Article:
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Software projects squeeze out e-commerce and media

0 November 2013


November 2013 was a relatively quiet month for the Russian venture market, with 31% fewer deals than in October. This is more or less what we would have expected - Autumn usually sees a lot of deals, with projects that were founded at the start of the year attracting a first investment round, or startups that have already raised funding during the last 9-12 months securing additional funding. 

As well as an overall decline in the number of deals, another noticeable trend was the ongoing popularity of the software sector. For the second month running the sector attracted more deals than e-commerce and ensured that seed investors’ attention remained oriented towards tech. 

The third most popular sector in November was fintech, with a range of finance-related tech projects securing investment. This is happening against a background of turbulence in the general finance sector, as new startups try to win the trust and custom of clients from traditional banks and payment service providers. 

Below you can see an infographic analysis of the Russian venture market in November 2013, brought to life by GoVisual


Federal Finance Group

Investor: Prostor Capital and Flint Capital

$3 million

Federal Finance Group, which operates, and the National Internet Passport Bureau, raised investment from two major Russian funds - Prostor Capital and Flint Capital. The group claim that the National Internet Passport Bureau ( is the first Russian project that fully solves the problem of virtual anonymity, through the issuing of internet passports and quick video identification services. provides information for consumers about all the different credit card options offered by Russian banks, while offers microloans online. 


Investors: Almaz Capital, Runa Capital

$10 million

Cloud ERP (Enterprise Resource Planning) solutions system Acumatica completed a third investment round led by Almaz Capital and Runa Capital. The project is growing at a rate of 350% a year and is aiming to become the leading global provider of cloud ERP solutions for small and medium sized businesses. According to its CEO, Acumatica is actively expanding its presence in the Asian and European markets, where it is the only cloud ERP-solutions service that meets the needs of businesses from different countries.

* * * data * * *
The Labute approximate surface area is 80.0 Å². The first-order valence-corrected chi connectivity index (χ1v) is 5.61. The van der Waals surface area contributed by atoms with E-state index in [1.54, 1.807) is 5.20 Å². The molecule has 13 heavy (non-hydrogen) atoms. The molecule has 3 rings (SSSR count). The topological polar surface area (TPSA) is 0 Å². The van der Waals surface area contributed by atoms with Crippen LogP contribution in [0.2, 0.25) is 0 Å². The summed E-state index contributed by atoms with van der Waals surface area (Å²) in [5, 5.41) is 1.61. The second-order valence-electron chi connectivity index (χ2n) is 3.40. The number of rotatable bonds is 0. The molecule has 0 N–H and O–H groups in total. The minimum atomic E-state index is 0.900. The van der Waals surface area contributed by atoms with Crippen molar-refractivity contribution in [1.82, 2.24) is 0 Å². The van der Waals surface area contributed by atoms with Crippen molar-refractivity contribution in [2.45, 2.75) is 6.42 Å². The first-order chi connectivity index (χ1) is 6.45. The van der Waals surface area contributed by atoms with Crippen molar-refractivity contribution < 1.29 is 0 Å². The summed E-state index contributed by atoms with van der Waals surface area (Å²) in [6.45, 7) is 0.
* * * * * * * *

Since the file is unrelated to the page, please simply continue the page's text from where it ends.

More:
Investor: Education Matrix

$4 million

Education marketplace BeSmart, which sells expert content and offers webinars on its own social network, raised $4 million from Hong Kong fund Education Matrix. The investors hope that the project, which positions itself as Russia first online marketplace for paid educational content, could generate up to $15 million a year from internet users that want to gain access to experts in various fields. 


I2BF Global Ventures

International fund I2BF Global Ventures launched I2BF Digital, which will focus on seed and Series A  projects in IT and at the junction between energy and electronics. The fund, which is focused on the US, Russia and South Korea, has already added 6 projects to its portfolio. 


Anatoly Chubais

In November the head of Russian state tech corporation Rusnano opened a new nanotechnology centre in Zelenograd, a town on the outskirts of Moscow. It will be home to microelectronics and electronics manufacturers producing devices for the domestic and international markets. So far 16 projects have been accepted and a further 20 are being considered, including some biotech and cleantech projects. A budget of $60 million has been allotted to the centre, of which Rusnano will provide a little over half. Other backers of the project are the Zelenograd Innovative-Technology Centre and the National Research University of Electronic Technology (MIET). 



Runa Capital-backed project Talkbits, a voice-based social network described as “Twitter with voice messages”, has been effectively shut down after failing to attract enough users. The team, including CEO Olga Steidl, have moved on to new projects. Signs of trouble were apparent as early as Spring this year, when users took to social networks to discuss why Talkbits was developing so slowly.  


The data provided in the current document is gathered both from public and private sources. RusBase's analysts produce these reports based on current coverage of deals in the media, social networks and blogs. Some information is also obtained via tips from industry insiders.

These analytics (including open source data) should not be the sole source of information used for making investment decisions, securing rounds or dealing with any other issues without further clarification from the business owners or general managers. You may purchase verified data for deal-books and market insights, produced especially upon a client's request (see more details below). If you have any additional questions, comments or require any explanation, please feel free to contact us at
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